When General Motors (GM) and Toyota both marketed a car produced by them in joint venture and cars were functionally identical but were branded as Toyota and Geo Prizm. In the course of 1990-94, Toyota were able to sell 200,000 Corollas at US $ 11,000 each and GM were able to sell only 80,000 and that to with a lower price of US $ 10,700. This shows the greater power of the Toyota brand over the other. This shows the perception of quality in consumer’s mind with respect to brand. (Almquist et al, 1998)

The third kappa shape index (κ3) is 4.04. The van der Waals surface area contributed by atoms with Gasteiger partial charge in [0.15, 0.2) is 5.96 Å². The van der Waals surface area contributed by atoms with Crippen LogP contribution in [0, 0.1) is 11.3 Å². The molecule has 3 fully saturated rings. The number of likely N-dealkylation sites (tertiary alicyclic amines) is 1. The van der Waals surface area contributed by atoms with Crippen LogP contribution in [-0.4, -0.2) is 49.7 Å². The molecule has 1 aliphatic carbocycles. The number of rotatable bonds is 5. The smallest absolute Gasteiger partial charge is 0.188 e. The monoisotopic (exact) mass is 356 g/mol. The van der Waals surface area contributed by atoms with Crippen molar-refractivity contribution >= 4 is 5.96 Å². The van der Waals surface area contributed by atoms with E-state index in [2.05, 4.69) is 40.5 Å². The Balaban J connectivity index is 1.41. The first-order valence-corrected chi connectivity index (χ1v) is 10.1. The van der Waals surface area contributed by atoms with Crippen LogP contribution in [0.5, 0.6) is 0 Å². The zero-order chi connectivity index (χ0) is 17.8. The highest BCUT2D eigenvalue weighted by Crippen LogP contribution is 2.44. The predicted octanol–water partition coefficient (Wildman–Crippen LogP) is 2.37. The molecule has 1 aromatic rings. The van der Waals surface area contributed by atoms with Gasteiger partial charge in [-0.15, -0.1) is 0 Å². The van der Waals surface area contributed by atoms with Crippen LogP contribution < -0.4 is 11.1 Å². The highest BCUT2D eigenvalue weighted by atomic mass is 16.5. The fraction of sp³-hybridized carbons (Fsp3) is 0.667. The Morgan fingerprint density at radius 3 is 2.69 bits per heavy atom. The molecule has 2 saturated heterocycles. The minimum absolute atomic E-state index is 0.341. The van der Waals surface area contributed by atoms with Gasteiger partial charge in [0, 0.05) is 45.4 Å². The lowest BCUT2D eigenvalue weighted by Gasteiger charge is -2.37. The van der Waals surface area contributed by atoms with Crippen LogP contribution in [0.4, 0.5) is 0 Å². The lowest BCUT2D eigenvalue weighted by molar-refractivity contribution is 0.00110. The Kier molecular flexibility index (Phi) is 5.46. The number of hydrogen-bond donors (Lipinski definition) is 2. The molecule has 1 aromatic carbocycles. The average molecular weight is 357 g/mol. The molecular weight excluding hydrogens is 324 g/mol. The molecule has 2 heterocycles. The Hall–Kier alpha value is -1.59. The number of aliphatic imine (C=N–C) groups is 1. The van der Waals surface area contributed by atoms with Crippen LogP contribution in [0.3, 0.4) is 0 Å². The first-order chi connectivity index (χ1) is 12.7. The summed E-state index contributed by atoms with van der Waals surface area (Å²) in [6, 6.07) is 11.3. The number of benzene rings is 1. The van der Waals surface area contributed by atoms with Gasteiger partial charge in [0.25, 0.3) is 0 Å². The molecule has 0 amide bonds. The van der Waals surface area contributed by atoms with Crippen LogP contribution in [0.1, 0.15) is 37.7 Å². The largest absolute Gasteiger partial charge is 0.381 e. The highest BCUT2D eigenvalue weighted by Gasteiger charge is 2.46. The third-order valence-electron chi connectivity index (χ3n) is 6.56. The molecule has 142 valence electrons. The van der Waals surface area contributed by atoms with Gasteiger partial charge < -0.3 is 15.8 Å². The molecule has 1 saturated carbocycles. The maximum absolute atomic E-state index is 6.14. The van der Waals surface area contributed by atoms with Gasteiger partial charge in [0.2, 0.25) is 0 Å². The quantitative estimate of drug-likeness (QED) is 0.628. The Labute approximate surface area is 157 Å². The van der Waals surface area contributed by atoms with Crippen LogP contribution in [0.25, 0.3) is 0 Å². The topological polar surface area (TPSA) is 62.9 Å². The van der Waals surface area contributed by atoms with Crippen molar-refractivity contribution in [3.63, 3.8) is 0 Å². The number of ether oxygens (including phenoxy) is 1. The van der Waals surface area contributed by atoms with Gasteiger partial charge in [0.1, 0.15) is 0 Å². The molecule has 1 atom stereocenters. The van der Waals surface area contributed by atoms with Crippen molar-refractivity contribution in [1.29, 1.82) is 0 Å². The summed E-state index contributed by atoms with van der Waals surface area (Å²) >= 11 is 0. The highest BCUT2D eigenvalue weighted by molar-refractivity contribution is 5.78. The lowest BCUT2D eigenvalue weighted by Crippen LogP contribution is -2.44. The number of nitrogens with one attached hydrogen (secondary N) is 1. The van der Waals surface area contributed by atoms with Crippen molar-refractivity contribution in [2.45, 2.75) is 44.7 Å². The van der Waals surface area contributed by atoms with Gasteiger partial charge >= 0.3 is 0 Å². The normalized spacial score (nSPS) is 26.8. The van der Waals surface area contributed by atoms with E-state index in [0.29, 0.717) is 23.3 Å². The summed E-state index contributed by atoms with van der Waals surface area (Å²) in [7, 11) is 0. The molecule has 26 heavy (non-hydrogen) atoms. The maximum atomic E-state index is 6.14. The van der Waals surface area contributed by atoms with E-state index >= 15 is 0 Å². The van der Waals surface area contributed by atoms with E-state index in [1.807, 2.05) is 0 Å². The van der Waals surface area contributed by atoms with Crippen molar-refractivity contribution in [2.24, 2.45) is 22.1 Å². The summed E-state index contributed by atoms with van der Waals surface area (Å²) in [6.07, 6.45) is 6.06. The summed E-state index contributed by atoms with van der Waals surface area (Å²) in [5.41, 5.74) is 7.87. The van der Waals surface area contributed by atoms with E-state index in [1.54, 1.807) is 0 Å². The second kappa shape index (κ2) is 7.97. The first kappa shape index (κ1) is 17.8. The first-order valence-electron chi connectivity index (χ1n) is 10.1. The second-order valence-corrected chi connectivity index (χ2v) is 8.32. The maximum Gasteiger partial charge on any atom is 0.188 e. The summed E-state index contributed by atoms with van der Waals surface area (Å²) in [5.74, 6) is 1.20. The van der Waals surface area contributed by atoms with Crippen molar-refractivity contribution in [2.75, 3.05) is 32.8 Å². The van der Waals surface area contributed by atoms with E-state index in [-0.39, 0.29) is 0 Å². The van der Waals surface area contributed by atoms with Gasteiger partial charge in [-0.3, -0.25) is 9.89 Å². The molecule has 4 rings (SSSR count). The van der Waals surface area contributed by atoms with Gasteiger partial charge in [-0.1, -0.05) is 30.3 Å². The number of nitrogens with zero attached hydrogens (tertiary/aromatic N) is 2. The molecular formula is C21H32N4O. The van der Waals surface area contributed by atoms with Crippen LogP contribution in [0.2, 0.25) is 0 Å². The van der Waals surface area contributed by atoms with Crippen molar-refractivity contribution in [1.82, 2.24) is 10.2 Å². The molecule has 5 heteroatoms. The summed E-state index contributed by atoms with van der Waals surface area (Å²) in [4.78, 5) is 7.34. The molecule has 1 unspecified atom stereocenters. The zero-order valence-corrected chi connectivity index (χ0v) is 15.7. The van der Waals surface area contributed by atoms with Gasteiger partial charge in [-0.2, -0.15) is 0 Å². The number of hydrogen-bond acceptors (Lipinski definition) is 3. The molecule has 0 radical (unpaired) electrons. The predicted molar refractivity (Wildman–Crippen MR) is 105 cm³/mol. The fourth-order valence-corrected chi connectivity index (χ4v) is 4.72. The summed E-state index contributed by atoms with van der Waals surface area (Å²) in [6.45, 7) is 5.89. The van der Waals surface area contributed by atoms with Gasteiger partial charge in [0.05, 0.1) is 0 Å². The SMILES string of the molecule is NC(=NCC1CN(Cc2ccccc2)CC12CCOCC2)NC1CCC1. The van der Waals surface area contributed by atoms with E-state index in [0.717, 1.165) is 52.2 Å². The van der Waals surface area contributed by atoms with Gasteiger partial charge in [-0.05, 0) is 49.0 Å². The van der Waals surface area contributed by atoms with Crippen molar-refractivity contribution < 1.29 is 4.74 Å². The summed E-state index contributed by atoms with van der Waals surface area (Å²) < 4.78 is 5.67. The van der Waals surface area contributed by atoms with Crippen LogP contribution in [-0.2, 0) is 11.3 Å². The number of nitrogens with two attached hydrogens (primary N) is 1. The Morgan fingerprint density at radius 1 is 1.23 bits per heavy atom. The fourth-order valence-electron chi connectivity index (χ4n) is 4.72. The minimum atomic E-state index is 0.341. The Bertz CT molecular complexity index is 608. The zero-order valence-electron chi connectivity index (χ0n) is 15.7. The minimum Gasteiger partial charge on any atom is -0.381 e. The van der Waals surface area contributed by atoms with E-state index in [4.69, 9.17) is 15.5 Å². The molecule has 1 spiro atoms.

Brands in Takeovers

Nestle made a takeover bid for Rowntree at a premium due to the brand equity or value by Rowntree. The premium was not paid for the present performance of the brand but for their future potential. Nestle made kitkat the truly European brand.

Brand Equity

Brand equity is a set of liabilities and assets which are attached to a brand, its value, name, symbol of a company to that of the customers. They are grouped under five categories.

  • Brand loyalty
  • Name awareness
  • Perceived quality
  • Brand association in addition to perceived quality
  • Other proprietary brand assets-patents, trademarks, channel relationships etc. (Aaker D A, 1991, p8)

Celebrity Endorsements (Brand Ambassadors)